A couple of weekends ago, my wife baked a particularly delicious apple pie for dessert, and last week she made some apple pancakes, using the variety Bramley Seedling.
Grown only in the UK, the Bramley is a ‘cooking apple’ that makes the best pies. It produces large, green fruits (in this photo the apples are about 4 inches, 10 cm in diameter, but they can come much larger) that are just too tart to eat raw – well, for me at least. I’m not really sure if there’s a tradition of using special cooking varieties elsewhere, but in many of the countries I’ve visited, dessert apples are used in apple pies, which are somewhat too sweet for my palate.
Here’s what they have to say about the Bramley on the Bramley Apples web site:
Professional chefs and home cooks alike have long recognised that Bramleys are the best apple for cooking. But why is that? As with most things there is a scientific explanation . . .
In all foods, flavour is mostly determined by the level of sweetness and sharpness. In apples this is characterised by the balance between sugar and malic acid.
Dessert apples, or ‘eating apples’, have lower levels of acid and higher sugar content, giving them the sweet flavour that makes them delicious to eat – but also means they tend to lose their ‘appley’ flavour when cooked.
Bramley apples, however, are unique because they contain a higher acid content and lower sugar levels to produce a stronger, tangier tasting apple whose flavour is retained when cooked.
Texture is also important and Bramleys are again unique in producing a ‘melt in the mouth’ moist texture when cooked, while dessert apples can produce a chewy, dissatisfying texture because they contain up to 20% more dry matter than the Bramley.
The Good Housekeeping Institute, respected for its independent research work, has confirmed Bramley’s superiority over dessert apple varieties when cooked in popular recipes.
So where did this wonder apple come from? The Bramley Seedling was first grown from seed in the small Nottinghamshire town of Southwell in 1809. Here is a potted history of the Bramley, from the experiencenottinghamshire website:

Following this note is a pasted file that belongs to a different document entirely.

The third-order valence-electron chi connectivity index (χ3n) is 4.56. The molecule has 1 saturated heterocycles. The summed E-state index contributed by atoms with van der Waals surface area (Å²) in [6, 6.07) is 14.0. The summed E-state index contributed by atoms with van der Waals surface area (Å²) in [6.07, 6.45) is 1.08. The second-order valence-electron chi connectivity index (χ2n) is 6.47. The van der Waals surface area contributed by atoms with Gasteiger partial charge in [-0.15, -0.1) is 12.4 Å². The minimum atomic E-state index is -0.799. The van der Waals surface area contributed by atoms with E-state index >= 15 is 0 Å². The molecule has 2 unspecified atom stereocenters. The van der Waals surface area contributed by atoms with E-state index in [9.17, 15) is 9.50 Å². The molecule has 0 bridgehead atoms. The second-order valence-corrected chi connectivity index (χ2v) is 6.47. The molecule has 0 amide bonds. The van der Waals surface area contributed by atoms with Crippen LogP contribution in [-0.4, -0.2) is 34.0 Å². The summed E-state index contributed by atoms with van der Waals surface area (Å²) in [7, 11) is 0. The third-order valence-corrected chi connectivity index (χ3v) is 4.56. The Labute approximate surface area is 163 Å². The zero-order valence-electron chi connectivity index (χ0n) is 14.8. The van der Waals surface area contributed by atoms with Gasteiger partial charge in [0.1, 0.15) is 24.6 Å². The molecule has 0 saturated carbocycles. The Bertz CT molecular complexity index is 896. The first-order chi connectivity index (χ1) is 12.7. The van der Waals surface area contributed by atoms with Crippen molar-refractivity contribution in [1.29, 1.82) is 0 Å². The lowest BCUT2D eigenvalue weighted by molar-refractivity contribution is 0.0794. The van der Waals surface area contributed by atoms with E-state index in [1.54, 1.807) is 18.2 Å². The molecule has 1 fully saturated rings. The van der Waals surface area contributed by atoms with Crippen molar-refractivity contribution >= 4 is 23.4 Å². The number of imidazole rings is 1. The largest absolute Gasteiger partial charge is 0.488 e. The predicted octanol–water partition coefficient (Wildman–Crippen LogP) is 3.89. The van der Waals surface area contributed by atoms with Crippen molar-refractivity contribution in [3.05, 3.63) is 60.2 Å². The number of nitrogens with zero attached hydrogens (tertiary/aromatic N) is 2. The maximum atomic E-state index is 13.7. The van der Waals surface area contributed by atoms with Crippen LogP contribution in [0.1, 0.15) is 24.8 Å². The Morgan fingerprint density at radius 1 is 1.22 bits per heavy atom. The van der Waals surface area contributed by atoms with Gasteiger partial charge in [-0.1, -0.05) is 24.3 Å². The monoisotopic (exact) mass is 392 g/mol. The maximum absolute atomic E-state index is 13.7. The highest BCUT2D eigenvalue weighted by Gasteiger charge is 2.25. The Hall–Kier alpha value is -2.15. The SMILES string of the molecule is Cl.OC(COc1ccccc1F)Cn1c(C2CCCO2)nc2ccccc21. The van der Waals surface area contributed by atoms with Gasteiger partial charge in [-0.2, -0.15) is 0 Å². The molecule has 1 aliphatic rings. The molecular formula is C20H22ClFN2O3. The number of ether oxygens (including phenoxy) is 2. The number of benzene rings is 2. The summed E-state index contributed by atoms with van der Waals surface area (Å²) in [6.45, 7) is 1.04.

The first tree grew from pips planted by a young girl, Mary Ann Brailsford in the 19th century. When a Mr Bramley bought the house and garden years later, he was approached by Henry Merryweather, who asked for cuttings from the tree. Mr Bramley agreed under the condition that the produce be named after him, and thus the Bramley apple was born. The original Bramley apple tree which stemmed from Mary Ann’s seeds, is still bearing fruit at over 200 years old, and has become a bit of a global tourist attraction. It can be found in the same garden in Southwell to this day.
But this heritage tree has faced some challenges – being blown over in a storm, and disease. Scientists from the University of Nottingham came to the rescue and, through tissue culture, produced 12 clones which are now grown in a small orchard on the Nottingham University Park.
So as we enjoyed our pie recently, I began waxing lyrical about all the wonderful apple varieties we’d seen at Berrington Hall (a National Trust property) in Herefordshire last year. Herefordshire is famous for its cider apples, and on our Berrington visit there was a display of old varieties.
There is certainly increased interest in the heritage varieties. The UK National Fruit Collection is kept at Brogdale, near Faversham in Kent (east southeast of London), and the University of Reading is responsible for its curation and maintenance. The Brogdale web site gives this useful information: [The National Fruit Collection] includes over 3,500 named apple, pear, plum, cherry, bush fruit, vine and cob nut cultivars. The collection is owned by the Department for the Environment, Food and Rural Affairs (Defra) and is part of an international programme to protect plant genetic resources for the future.
Yet, around 1990 the whole collection was under threat of closure, but was saved after HRH The Prince of Wales got involved.
So where did all these apple varieties come from? Wild apples grow in the mountains of west and central Asia, and Nikolai Vavilov reported great diversity in apples and other rosaceous tree fruits in the region of Almaty (‘City of Apples’) in Kazakhstan. The species Malus sieversii is now seen as the wild relative of the cultivated apple. The apple genome was sequenced in 2010 (based on the Golden Delicious variety), apparently confirming the progenitor status of M. sieversii. With all this diversity in the wild populations there must have been much outcrossing between forms and introgression. Yet, European orchards are often quite uniform because apple trees were cultivated through grafting.
Apples were taken to North America in colonial times. Do you know the story of Johnny Appleseed? I first heard the story when I was a small boy. Born John Chapman (26 September 1774 – 18 March 1845), he introduced and established nurseries of apple seedlings in several states (Pennsylvania, Ohio, Indiana, and Illinois). At one time, North American orchards were considered to be much more diverse than their European counterparts, and the Johnny Appleseed story certainly gives credence to this notion.
It’s also good to know that science is actively devoted to the preservation of heritage varieties around the world. Where would we be without that apple a day to keep the doctor away?
I wonder what apple varieties Jane Austen used?